PKF criticises 'clumsy' handling of tax policy
East Anglian accountants and business advisers PKF have accused the Chancellor of clumsy tax-policy handling following reported further changes to Capital Gains Tax.
It follows a reported announcement that £100,000 tax relief will be given to businessmen and women selling up and retiring.
Peter Harrup, Tax Partner at PKF East Anglia, said it was a sop to those who damned the Chancellor's abolition of taper relief but will do little to offset the damage to business start-ups created by the 18 per cent rate set in the Pre Budget Report.
"The latest announcement simply illustrates short-term 'on the hoof' setting of tax policy rather than considered policy designed to achieve clear economic objectives," Mr Harrup says. "£100,000 may sound like a lot but in terms of retiring from a business, it's nothing.
"By taking steps to address the relatively minor issue of the taxation of private equity profits - essentially a political move - the Chancellor has angered the business community and hit one of Britain's key economic strengths - small business entrepreneurship.
"The tax simplification achieved through abolishing taper relief was welcome but, if he truly wanted to foster the entrepreneurial spirit in the UK, the Chancellor should have extended the rules around the Enterprise Investment Scheme, to allow owner-managers to invest in their businesses free of CGT. That relief on investment of only up to £7million is currently only open to investors with no involvement in the running of the business.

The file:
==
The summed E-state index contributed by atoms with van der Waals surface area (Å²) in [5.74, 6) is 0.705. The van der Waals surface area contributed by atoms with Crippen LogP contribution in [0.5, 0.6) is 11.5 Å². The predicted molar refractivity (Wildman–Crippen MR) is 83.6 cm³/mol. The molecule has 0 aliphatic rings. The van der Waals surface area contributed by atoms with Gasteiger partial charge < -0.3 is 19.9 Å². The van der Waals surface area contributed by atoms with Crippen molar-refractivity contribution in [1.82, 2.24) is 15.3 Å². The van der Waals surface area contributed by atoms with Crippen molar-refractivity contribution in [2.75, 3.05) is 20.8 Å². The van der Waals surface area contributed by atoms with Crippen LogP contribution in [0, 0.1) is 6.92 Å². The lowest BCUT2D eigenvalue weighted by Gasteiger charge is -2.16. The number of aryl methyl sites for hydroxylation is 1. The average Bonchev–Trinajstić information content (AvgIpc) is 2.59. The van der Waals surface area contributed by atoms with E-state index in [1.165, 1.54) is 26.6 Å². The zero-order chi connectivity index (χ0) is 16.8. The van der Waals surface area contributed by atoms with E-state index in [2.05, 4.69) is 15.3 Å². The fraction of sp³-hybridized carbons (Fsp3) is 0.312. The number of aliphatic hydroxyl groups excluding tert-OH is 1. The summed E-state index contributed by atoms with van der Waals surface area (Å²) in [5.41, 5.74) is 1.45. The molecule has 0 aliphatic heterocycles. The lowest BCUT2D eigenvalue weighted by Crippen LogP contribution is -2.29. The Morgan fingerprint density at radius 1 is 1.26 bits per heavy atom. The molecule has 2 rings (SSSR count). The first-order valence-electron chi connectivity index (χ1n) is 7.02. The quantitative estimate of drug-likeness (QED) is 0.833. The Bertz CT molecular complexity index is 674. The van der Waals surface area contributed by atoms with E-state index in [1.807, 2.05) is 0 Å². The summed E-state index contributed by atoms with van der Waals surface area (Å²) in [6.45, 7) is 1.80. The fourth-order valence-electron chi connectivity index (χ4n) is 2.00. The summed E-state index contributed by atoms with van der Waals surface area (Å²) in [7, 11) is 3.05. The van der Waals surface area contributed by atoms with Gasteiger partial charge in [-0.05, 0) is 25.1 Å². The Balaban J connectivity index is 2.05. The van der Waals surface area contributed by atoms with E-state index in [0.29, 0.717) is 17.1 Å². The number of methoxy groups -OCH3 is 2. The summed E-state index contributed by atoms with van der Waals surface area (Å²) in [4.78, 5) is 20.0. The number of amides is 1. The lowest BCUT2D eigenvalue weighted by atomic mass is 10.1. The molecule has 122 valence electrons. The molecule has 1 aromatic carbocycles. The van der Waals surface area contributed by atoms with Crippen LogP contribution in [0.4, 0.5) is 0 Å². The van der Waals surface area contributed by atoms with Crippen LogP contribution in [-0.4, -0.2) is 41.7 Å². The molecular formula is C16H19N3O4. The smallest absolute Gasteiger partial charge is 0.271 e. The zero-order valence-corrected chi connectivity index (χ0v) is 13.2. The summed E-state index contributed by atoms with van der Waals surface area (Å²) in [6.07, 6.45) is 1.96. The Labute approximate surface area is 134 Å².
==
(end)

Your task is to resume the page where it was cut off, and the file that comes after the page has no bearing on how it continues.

"The most worrying thing is that the Government appears to be using tax policy to address political criticism. That's a recipe for economic chaos which will frighten entrepreneurs away from the UK.
"Real economic issues need to be addressed by long-term planning and policies where all the implications are carefully looked at rather than knee-jerk reactions to the latest opposition or media criticism.
"Having had a decade of prudence, the business community is rightly becoming nervous about the stream of announcements coming out of the Treasury. The question is whether the economy is being managed for the benefit of the country or the Government."